having a computerized and networked centralized processing Social Security Organization
in the country. EPFO has yet to achieve this although it started six years back.
Manual processes posed greater challenge
We had mostly a paper-based system in place for all our business process.
For example information pertaining to coal workers used to reach CMPF from different
offices. Members used to fill in and submit forms to their employer and they,
in turn, raised the claim forms and submitted the same to the CMPF. These papers
moved from table to table. In the event of any clarification or mistakes, it
had to go back into the loop. Panda said, The entire process in pension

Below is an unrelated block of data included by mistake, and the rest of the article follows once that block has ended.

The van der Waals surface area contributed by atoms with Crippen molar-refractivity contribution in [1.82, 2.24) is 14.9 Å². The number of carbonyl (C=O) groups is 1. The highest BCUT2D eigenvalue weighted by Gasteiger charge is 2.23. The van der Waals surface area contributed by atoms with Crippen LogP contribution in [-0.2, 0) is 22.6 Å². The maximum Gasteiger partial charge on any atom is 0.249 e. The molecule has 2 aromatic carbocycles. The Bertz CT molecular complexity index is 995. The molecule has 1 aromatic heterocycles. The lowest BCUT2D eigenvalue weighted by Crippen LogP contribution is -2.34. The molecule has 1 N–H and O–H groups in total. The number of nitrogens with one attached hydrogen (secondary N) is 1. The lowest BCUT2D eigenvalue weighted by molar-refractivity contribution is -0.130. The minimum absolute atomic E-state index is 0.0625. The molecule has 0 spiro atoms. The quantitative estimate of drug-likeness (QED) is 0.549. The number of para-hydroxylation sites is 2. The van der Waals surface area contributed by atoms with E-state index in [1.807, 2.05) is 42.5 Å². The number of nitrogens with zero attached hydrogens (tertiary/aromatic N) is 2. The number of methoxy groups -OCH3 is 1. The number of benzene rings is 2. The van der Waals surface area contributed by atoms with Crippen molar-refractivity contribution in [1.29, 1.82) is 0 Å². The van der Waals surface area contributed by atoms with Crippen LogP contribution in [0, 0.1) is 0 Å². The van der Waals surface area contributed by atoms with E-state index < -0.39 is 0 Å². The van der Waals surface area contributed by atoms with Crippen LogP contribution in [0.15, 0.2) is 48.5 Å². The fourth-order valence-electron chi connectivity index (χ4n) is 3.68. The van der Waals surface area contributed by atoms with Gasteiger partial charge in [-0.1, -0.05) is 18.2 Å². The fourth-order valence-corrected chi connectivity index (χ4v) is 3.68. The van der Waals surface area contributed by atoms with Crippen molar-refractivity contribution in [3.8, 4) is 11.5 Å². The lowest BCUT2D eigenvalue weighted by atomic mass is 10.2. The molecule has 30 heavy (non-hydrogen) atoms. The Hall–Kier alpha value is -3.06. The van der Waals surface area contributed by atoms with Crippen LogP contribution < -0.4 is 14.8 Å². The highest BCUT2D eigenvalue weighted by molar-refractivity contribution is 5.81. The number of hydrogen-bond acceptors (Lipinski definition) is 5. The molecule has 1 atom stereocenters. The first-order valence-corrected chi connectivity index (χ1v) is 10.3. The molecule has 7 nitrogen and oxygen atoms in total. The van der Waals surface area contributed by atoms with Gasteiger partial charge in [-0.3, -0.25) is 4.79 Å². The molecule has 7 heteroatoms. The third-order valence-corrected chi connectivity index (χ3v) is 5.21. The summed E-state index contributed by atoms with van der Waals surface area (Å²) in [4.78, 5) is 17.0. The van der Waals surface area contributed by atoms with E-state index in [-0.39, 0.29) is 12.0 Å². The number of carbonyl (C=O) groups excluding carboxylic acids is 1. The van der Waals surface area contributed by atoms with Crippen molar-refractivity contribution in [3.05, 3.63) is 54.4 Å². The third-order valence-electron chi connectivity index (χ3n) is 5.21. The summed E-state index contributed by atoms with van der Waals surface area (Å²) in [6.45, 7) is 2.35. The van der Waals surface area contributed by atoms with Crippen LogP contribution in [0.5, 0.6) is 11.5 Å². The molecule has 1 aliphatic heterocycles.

settlement used to take one to two years as it had to go through a series of
correspondence going back and forth and let us not forget the middlemen waiting
to exploit members. Additionally the amount sanctioned some times did not tally
with the actual. Banks used to play spoilsport stating that they had not received
any information about PF or pension or gave excuses such as checks had not come
to them from CMPF.
Even updation of a members personal data to include details of family
members, nominations and back accounts used to take three months. It was a tedious
task. This was because of lack of awareness among members and the fact that
we did not have proper systems to track it.
Even monthly contributions to PF were not known by members for a duration of
4-5 years until they retired or during occasions such as marriage in the family
when they withdrew part of their PF money. Additionally during transfer of a
member from one location to another, a lot of correspondence used to follow
which the regional commissioners, joint commissioners and commissioner monitored.